So what do the results tell us? The results for both segments are shown in the chart below showing the percentage of visits coming via mobile devices:

Mobile is definitely growing. In August 2010 it accounted for less than 3% of all visits in both segments. In the education sector it had doubled by August 2011 to just over 5% before dipping back to 4% in September. For the smaller commercial segment growth was much faster passing 9% in September (and is now at 11%).

Within the HE segment there was significant variation. This can be seen on the chart below which shows mobile visits (as a % of all traffic) for eight of the respondents:

Mobile accounted for between 3% and 8% of visits to the educational sites. Usage is growing at a reasonable pace though less than for the commercial sites. This might in part be due to the younger audiences using the HE sites who are less likely to own a smartphone, or at least to have a package with extensive data/web bandwidth. This will be explored more fully in a follow up post looking at the actual devices used.

What does this mean for businesses? Well mobile is here, and here to stay. It’s growing but perhaps not quite as rapidly as we’ve been led to believe. Usage of the most popular apps, games and sites has skewed the data somewhat. The picture for most organisations is that mobile accounts for less than one in ten visits to their sites. In HE it’s much lower, for commercial sites slightly higher but still less than 1 in 8. At the very least, all site owners need to be looking at their analytics data before deciding what, if any, investments to make in mobile content, advertising or apps.

We’re talking mobile to the HE sector


HEERA have teamed up with Clarity Digital to help members understand what the mobile web is and its importance to the sector.

Many of you will have seen the latest data that suggests that 1 in 3 adults now use smartphones to access the web. However, what does this actually mean?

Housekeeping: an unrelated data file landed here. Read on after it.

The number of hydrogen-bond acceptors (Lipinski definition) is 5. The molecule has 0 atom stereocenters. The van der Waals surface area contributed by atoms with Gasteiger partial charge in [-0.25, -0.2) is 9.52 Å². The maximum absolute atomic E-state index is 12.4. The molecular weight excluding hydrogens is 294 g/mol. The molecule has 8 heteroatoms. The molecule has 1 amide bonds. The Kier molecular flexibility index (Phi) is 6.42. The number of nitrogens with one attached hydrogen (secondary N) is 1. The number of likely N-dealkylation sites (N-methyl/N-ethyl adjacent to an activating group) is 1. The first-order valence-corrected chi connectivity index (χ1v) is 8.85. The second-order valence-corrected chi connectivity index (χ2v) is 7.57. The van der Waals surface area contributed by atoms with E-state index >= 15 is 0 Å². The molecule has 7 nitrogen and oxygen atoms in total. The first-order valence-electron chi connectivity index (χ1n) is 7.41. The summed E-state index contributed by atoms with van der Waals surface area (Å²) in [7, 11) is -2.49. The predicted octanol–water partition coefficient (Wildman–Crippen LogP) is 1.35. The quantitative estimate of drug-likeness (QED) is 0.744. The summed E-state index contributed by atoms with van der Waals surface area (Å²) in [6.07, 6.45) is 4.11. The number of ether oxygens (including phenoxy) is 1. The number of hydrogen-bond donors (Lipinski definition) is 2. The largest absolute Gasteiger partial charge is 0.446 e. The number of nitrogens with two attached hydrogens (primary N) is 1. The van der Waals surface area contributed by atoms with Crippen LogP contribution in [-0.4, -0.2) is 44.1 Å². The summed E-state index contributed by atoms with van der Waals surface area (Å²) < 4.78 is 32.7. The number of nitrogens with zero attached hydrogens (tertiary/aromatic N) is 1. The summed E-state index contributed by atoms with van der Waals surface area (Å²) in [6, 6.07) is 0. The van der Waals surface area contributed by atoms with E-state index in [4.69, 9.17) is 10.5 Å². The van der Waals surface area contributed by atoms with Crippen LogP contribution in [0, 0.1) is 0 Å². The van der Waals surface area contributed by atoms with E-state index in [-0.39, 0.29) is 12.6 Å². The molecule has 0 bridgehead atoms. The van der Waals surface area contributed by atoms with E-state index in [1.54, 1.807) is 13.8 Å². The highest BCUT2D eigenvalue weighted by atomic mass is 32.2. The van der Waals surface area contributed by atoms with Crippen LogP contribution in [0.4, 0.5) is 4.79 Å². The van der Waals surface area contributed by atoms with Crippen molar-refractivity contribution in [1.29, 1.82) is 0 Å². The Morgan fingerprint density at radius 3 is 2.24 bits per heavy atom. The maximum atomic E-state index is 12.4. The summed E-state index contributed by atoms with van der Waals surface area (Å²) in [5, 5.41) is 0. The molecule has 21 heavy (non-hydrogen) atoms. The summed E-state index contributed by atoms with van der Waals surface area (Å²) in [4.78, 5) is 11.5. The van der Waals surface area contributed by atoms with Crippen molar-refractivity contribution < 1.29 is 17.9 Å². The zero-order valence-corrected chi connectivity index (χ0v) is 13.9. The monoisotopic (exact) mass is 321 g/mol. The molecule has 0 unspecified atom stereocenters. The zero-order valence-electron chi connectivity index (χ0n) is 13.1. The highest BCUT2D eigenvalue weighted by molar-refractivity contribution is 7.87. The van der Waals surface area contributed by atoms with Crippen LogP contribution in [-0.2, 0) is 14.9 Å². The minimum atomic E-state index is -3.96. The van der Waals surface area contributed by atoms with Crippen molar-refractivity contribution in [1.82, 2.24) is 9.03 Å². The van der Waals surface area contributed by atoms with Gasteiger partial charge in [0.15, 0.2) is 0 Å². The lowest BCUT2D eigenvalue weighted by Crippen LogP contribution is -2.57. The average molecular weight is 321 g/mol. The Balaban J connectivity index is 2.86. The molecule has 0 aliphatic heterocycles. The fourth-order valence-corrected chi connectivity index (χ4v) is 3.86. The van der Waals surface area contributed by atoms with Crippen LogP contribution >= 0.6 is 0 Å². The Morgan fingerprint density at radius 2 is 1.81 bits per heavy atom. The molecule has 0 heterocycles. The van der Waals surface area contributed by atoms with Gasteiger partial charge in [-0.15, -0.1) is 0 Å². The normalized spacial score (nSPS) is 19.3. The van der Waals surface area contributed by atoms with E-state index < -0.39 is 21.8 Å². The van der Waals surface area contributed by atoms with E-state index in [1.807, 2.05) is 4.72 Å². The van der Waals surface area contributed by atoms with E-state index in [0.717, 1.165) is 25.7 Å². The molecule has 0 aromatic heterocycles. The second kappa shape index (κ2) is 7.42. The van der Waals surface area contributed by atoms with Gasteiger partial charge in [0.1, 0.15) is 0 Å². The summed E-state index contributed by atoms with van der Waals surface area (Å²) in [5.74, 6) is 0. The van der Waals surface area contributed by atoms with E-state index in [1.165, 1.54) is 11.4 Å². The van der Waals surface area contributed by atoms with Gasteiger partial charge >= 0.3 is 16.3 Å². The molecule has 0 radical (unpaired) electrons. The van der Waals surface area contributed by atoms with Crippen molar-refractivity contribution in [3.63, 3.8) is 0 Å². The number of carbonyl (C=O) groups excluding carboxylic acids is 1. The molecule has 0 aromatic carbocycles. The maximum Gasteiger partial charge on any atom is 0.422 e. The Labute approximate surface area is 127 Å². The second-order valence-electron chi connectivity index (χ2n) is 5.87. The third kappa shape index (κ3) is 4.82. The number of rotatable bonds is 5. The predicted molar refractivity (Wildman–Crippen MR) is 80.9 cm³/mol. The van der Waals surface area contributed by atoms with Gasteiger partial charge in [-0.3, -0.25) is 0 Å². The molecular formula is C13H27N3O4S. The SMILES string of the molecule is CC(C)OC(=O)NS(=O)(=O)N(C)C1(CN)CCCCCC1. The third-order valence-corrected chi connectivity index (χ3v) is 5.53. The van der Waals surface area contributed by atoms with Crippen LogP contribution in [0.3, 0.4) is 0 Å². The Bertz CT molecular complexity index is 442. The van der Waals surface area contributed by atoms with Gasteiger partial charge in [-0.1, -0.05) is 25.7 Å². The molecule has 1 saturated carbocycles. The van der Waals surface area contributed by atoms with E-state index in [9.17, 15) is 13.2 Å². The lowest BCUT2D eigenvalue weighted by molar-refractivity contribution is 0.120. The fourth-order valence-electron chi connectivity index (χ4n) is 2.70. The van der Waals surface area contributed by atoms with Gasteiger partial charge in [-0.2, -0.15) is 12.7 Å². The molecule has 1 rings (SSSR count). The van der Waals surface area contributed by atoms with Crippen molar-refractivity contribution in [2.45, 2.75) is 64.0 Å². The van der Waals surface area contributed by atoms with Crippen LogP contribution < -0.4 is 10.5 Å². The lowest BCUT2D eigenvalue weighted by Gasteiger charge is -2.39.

Outline research suggests that the data is skewed by the usage of the high profile mobile sites and apps (e.g. Amazon, Facebook, LinkedIn, Twitter, Tesco, etc).

So what’s the reality for higher education? And what should institutions be doing with mobile? 
To find out, we ran a meta-analysis of website data in the HE sector to determine what the true picture is for members. We’re presenting the results of this exciting project at a workshop at the University of Birmingham on the December 7th.

Foursqaure 3.0: the location battle continues…


Competition between the location-based services is increasing with this week’s launch of foursquare’s latest update and its newest feature, recommendations. This follows on from Facebook “Deals” which gives businesses the opportunity to offer rewards to customers checking-in via Facebook Places. A range of offers are available from those that aim to drive new customers to discounts for loyalty (for individuals and groups). The UK launch at the end of January saw Mazda, Starbucks, Yo Sushi and Bennetton signing up.

Foursquare has been offering vouchers and discounts for longer yet businesses had seemed reluctant to embrace the service to attract new customers. I’ve been enticed by several of the “Special Nearby” panels only to be presented with rewards that are for the venue’s “Mayor” (person who has checked in the most for those not familiar with the term). This seems to be a wasted opportunity to drive new footfall into outlets though its understandable given foursquare’s relatively low user base.

With the release of foursquare 3.0 users can prompt foursquare for recommendations when they’re going out. Venues are recommended based on factors such the as user’s behaviour, that of their friends, the popularity of venues, time/date and quality of tips. You can also search for specific venues such as food, coffee and nightlife.

One aspect to it that feels odd is that lack of venue ratings. The tips attached to venues vary both in quantity and quality. A ratings system similar to Tripadvisor might offer more scope for suggestions based not just on check-ins but the overall visitor experience. An initial play with the restaurant recommendations for tonight left me feeling less than impressed. To be fair, it might be the lack of data in Birmingham that makes the results seem underwhelming.

To help businesses get more from the service, foursquare have also enhanced their merchant services with a range of extra offers. The impact of Facebook Deals is evident with some similar offers and others that are trying to go further such as Flash specials.

Will this latest release help foursquare grow or stop Facebook gaining further momentum? It’s way too early to tell though the user numbers don’t bode well for foursquare. With 7.5 million users worldwide, it still feels like a service that is popular with early adopters despite being over 2 years old. Facebook’s is reported to have approximately 30 million users in the UK alone. This might work against foursquare with bars, restaurants and retailers increasingly targeting the larger audience available on Facebook.